Henllys, or its successor, was built on or near the site of the llys of the Welsh Princes within the maerdref of Llanfaes. A walled garden, adjacent to the mansion house, was a feature of the late 18th century complex and by the early 19th century several other buildings, it would seem, had accrued between the garden and the old house. One road, Henllys Lane, ran directly south towards the old Llanfaes (later Beaumaris) ferry, another ran north-east towards the church. In the 1850s a new mansion of grey ashlar, in two stories and an attic, was directly superimposed on the L -shaped plan of the former house. Two parallel ranges spring from the main house on the north-west side. The rectangular windows of the main house are mullioned or mullioned and transomed (mostly on the ground floor). The several tall chimney shafts, grouped in pairs or triplets are octagonal in section. The attic dormers facing the approach to the main door are slightly jettied and one first floor window on the south-east of the facade is an oriel. The main door is entered through a projecting porch which rises to the full height of the facade with a balcony on the first floor. The style is a restrained Victorian-Elizabethan.
Until the middle of the 19th century, the pattern of settlement across the Llanfaes character area was dominated by ancient and substantial holdings. Henllys was the major landowner, in possession of 100 acres in Llanfaes including 40 acres of demesne. The Hampton family had held Henllys for three centuries. Their status is reflected in the Hall and its appurtenances.
The Cichley lands, nearby (57 acres in the 1840s) were part of a larger estate which accrued in the 14th and 15th centuries (Carr, 1982,25).
Fryars, on the shoreline, developed in the hands of the Whyte and later Bulkeley families on the site of the former Franciscan friary and its lands, from the 16th century. In 1800 Moses Griffith drew the old house and friary church, adjacent, still standing in part, and in use as a barn. It still stood in 1855 but had gone eleven years later. In 1868 Rowland Whyte’s old house was pulled down and replaced by a new Victorian mansion on the same spot.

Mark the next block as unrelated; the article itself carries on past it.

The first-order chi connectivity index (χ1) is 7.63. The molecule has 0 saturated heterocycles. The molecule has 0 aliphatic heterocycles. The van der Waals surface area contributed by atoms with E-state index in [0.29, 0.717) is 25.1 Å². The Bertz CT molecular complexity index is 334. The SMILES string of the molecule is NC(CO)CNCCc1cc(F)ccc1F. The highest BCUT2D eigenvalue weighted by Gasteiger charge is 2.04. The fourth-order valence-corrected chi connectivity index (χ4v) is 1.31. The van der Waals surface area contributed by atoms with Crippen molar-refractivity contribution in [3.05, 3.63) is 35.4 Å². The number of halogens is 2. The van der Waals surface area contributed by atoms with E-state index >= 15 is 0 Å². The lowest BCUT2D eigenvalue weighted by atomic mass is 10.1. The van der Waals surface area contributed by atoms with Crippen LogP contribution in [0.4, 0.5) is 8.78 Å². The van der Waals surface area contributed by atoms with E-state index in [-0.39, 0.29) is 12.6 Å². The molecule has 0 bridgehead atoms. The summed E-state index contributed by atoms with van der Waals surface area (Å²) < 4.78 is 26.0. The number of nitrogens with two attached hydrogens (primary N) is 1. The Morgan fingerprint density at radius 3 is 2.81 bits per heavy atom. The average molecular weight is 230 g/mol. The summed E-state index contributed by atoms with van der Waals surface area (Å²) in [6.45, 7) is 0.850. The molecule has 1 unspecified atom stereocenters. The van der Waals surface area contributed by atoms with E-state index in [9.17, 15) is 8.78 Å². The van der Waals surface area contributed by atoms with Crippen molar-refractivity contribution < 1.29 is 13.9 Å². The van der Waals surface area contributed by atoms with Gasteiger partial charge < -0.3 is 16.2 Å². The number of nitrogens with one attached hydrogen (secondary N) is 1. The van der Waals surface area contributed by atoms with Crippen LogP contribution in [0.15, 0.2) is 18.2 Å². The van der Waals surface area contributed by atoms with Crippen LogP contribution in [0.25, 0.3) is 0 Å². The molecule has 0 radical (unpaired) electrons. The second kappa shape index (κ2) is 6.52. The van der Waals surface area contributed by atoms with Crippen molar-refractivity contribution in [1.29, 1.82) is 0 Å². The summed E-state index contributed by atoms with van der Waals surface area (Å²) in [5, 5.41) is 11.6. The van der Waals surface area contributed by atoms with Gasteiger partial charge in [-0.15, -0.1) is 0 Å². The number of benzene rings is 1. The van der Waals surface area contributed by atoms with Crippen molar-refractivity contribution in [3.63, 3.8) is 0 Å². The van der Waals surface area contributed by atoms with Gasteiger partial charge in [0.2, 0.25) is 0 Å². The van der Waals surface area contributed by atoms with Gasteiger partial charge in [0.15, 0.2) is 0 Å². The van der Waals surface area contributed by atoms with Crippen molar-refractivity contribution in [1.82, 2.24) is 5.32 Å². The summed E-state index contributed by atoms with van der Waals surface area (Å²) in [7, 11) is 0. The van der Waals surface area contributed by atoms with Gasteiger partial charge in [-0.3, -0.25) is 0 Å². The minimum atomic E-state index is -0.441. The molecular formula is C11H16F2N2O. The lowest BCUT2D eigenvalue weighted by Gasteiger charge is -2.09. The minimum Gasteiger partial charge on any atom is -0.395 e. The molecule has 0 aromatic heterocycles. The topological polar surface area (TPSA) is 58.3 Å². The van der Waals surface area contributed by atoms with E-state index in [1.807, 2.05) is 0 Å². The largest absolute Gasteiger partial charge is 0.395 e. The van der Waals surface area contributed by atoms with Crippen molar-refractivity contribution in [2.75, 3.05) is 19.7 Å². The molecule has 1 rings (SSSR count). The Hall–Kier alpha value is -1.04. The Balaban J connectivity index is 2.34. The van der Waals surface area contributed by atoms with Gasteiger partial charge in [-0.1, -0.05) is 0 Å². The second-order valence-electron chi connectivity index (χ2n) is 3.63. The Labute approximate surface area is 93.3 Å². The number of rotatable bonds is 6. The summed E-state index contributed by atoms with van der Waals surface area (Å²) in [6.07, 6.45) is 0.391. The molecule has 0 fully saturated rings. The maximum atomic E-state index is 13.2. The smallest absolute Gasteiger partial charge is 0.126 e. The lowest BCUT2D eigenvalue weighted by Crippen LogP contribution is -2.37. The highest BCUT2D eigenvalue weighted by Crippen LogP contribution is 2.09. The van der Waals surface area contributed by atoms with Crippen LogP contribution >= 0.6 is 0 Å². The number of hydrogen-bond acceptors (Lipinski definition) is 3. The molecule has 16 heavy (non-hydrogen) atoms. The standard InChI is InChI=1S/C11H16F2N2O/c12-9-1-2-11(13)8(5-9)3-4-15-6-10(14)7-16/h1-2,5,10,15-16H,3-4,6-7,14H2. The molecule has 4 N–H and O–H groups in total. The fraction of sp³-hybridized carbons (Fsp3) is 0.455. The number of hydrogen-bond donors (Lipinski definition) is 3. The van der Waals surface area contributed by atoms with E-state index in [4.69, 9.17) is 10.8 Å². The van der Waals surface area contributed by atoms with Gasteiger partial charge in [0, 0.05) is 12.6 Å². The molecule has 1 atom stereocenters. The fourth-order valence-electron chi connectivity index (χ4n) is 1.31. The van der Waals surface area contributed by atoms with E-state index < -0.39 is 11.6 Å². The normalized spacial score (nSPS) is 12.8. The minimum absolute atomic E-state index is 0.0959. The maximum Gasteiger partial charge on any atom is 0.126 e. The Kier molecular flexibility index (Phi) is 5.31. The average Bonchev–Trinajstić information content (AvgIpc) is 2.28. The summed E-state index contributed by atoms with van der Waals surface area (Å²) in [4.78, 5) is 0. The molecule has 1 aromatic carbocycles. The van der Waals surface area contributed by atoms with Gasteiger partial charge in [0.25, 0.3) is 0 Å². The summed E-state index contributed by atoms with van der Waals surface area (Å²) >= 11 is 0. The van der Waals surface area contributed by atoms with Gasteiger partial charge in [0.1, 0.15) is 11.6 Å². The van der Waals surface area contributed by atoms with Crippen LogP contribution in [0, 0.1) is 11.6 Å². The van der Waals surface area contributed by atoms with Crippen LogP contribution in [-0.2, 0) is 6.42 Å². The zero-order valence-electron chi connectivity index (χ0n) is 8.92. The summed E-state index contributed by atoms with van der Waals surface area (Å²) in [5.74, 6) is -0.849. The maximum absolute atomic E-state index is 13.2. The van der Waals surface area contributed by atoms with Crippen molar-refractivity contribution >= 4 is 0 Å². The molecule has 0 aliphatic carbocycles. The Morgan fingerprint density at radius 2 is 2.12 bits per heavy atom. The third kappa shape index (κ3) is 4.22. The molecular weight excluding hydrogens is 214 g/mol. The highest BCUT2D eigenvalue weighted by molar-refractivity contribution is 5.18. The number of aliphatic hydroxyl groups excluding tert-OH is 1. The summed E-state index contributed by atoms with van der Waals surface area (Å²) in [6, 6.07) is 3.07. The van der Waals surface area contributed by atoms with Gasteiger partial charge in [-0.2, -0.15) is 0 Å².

The farm of Tyddyn y Gwynt (47 acres in 1851 ) is first recorded in William Hampton’s hand in 1638. There was a handful of smaller premises too, Pen y Wal, adjacent to the late friary (the ‘Wal’ refers to the friary wall ) and Nant, recorded at least as early as 1712. There must always have been a cluster of tenements in the vicinity of the church in the 13th century, before depopulation and the transfer to Newborough.
By the 1770s, a small number of single storey
cottages stood near the church and along the lane towards the higher ground of Rhos Llaniestyn. These include Ty Uchaf and a cottage close to the north-western corner of the churchyard. Swn y Gloch was added, adjacent, across the lane before 1830 and, in 1810, a smithy had been built, 50 m to the west of the church at a junction of four roads converging from Henllys, itself; from Fryars and the shore; from Rhos Llaniestyn and along the back road from Llangoed.
Along the approach roads to Henllys, from the church to the east and Henllys Lane to the south, there stood two small tenements described in 1830 as William Owen’s cottage and garden and a cottage and flower garden respectively. William Owen’s garden was replaced by the East (Llanfaes) Lodge. Land was exchanged with Baron Hill in favour of Henllys in the late 19th century, enabling the lodge to be established. Concomitant with these exchanges, a new coach road was driven, from Henllys Lane to join the Fryars road south of the church and the southern portion of the road to the west of Friars to provide a buffer of privacy between the road and the house. Baron Hill also established an East Lodge which joined Henllys Lane from the road north-east from the Baron Hill mansion house. The Henllys Lodge is a ‘ty uncorn’ (single- storey, central chimney) with widely projecting eaves supported by pillars to provide a verandah on the north side.
In the 1830s a row of 10 cottages were built on the land of a small three acre tenement, Ty’n y Lon, alongside the road north from Fryars to Llangoed. The cottages are single-storey, built with un-coursed limestone rubble, on the evidence of the visible masonry. Most are now painted, rendered or obscured by porches and glass- fronted extensions. The chimney stacks are tall, with dressed limestone blocks. The present porches are later additions.